Drill Bits

Another guest post from Lee Shutler. Until recently Lee has been working as an Academic Manager for the BC in Korea. He is now teaching in East Kent in the UK and co-authoring on a Middle School textbook for the German market.

In a teaching generation so-called drilling seems to have shifted in its position on the EFL agenda. When I did my CTEFLA, drilling was considered part of the main menu in a lesson. Most modern CELTA courses seem to regard drilling as a side dish – to be consumed as part of the meal that leads students to learning and practice through tasks. Others go further and dismiss drilling as a relic of the bad old audio-lingualism days. However, I believe that like most EFL techniques, an eclectic approach is by far the best way to go.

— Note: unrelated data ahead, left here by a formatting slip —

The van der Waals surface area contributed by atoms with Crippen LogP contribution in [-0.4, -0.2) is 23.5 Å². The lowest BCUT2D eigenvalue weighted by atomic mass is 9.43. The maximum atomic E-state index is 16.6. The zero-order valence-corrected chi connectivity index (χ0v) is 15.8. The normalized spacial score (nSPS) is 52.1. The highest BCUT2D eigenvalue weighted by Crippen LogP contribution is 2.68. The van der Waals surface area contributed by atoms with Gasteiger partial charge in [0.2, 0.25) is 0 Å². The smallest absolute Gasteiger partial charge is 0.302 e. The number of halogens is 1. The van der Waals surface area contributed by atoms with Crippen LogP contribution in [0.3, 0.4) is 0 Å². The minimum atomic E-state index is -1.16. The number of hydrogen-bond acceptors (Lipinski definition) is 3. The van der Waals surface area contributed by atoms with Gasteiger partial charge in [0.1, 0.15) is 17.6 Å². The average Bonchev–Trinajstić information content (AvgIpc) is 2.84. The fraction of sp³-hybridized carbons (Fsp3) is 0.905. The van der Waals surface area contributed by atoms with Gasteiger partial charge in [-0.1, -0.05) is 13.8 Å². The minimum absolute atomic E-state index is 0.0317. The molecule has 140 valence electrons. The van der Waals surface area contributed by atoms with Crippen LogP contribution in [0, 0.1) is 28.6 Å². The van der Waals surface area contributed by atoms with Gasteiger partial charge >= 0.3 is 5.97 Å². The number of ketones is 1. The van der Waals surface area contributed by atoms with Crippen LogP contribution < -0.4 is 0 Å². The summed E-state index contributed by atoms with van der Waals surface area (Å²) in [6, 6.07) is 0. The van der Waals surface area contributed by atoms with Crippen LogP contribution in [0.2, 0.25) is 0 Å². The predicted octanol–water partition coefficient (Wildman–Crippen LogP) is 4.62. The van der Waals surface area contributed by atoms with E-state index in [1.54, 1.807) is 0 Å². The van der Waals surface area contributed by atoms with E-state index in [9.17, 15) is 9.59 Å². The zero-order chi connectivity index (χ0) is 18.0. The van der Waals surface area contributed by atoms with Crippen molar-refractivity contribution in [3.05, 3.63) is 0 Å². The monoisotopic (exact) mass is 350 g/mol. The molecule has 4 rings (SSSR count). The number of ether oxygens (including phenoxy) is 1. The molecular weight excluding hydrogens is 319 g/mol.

I wish to write to defend and promote the drill as a way to increase students' confidence with language, as a way to engage students in the lesson and as a way to strengthen the bond between teacher and student. I base my ideas on me and my experiences – as a teacher and as a (frustrated) learner of language.
To be clear, for this article I wish to define a drill as an opportunity for students to practise a word or short chunk of language based on a stimulus. This stimulus could be a picture, a trigger word, a mime or repetition from the teacher.
While I was living and working in Asia, I was pleased to see that teachers here regard the drill as a core tool in their teaching – especially when teaching YLs. However I have used it in multi lingual classes in the UK where it has been met with surprise and enjoyment, both by the students in the class and by the teachers next door who tend to say something like “I haven't done that in ages”.

The benefits of drilling

  • It is part of the learning process. When we learn how often do we mutter a new word or phrase to ourselves under our breath? It is our way of internalising.